Night Music: Uwrongo

January 14, 2022

The String That Binds Us

January 14, 2022


4,000 year old rope at Mersa/Wadi Gawasis Egypt
Well-preserved rope was discovered at an archaeological site in Egypt dating to almost 4,000 years ago. Photo courtesy of the Joint Expedition to Mersa/Wadi Gawasis of the Università “L’Orientale,” Naples and Boston University

I recently came across an interesting article that suggested string was more important even than the wheel in the chronology of human innovation.

Ferris Jabir in The Long, Knotty, World-Spanning, Story of String reports on the discovery in Egypt of carefully coiled papyrus ropes untouched for 4,000 years, and notes complex textile remains from as far back as 30,000 years ago. Pulling threads together produces string, needed to hang the beads we know of from 300,000 years ago.

“A string can cut, choke, and trip; it can also link, bandage, and reel. String makes it possible to sew, to shoot an arrow, to strum a chord. It’s difficult to think of an aspect of human culture that is not laced through with some form of string or rope; it has helped us develop shelter, clothing, agriculture, weaponry, art, mathematics, and oral hygiene. Without string, our ancestors could not have domesticated horses and cattle or efficiently plowed the earth to grow crops. If not for rope, the great stone monuments of the world—Stonehenge, the Pyramids at Giza, the moai of Easter Island—would still be recumbent.”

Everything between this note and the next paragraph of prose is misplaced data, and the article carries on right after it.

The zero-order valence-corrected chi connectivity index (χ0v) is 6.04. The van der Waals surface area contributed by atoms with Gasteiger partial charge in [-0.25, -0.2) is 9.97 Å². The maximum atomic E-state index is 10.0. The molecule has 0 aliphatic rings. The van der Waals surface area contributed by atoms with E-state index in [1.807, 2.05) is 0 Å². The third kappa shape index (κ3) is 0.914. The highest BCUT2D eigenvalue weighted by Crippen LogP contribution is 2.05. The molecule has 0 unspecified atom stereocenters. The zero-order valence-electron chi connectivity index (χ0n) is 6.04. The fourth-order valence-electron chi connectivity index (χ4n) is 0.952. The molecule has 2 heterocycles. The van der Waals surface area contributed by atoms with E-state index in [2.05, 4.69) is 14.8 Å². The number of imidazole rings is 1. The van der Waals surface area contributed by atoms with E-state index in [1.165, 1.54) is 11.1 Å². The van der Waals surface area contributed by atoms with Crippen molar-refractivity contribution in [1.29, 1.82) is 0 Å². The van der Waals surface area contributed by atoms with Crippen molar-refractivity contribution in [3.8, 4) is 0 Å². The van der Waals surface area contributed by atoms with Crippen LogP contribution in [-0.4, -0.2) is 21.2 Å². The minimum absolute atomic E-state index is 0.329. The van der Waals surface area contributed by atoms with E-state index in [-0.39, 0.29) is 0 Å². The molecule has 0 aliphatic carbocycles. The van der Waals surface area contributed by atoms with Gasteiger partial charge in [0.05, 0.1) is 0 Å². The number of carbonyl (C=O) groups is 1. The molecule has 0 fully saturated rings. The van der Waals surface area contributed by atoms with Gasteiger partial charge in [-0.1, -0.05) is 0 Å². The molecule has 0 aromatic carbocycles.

Jabir goes on to emphasize the impossibility of maritime navigation (and thus human expansion) without string and rope.

“It is no exaggeration to say that from the invention of sailing through the late 18th century, the economic prosperity, scientific progress, and military success of most nations around the globe fundamentally depended on string and rope. For much of this time, there were no major revolutions in sailing technology. Instead, there were elaborations and restructurings of an ancient template: a roughly crescent wooden vessel equipped with at least one mast and sail, and webbed with plenty of rigging. 

He notes how many of our standard items and resources today as based ultimately on string:

“We still wear shoes laced with string. Our clothes, sheets, curtains, carpets, and tablecloths are all woven from thread. Our phones, computers, toasters, blenders, and TVs still largely depend on bundles of wire transporting electrons. Above our heads, power lines, phone lines, and fiber-optic cables sling from one utility pole to another. More than a million kilometers of undersea cables tie the continents together—the submerged ligaments of global telecommunications.”

The essay concludes by considering the social and symbolic aspects of string and rope:

“For the Indigenous peoples of the Andes, string was its own mathematical language … String and rope are stitched into the English language, into longstanding idioms—learn the ropes, spin a yarn, hang by a thread—and even in the way we talk about relatively modern inventions: to describe the internet, we speak of websites, links, and threads … According to a popular Sudanese myth, a rope once united heaven and Earth, until a mischievous hyena severed it, ushering death into the world. In Greek mythology, the three Moirai, or Fates, spin, measure, and cut threads representing every mortal’s life.”

Well worth the read.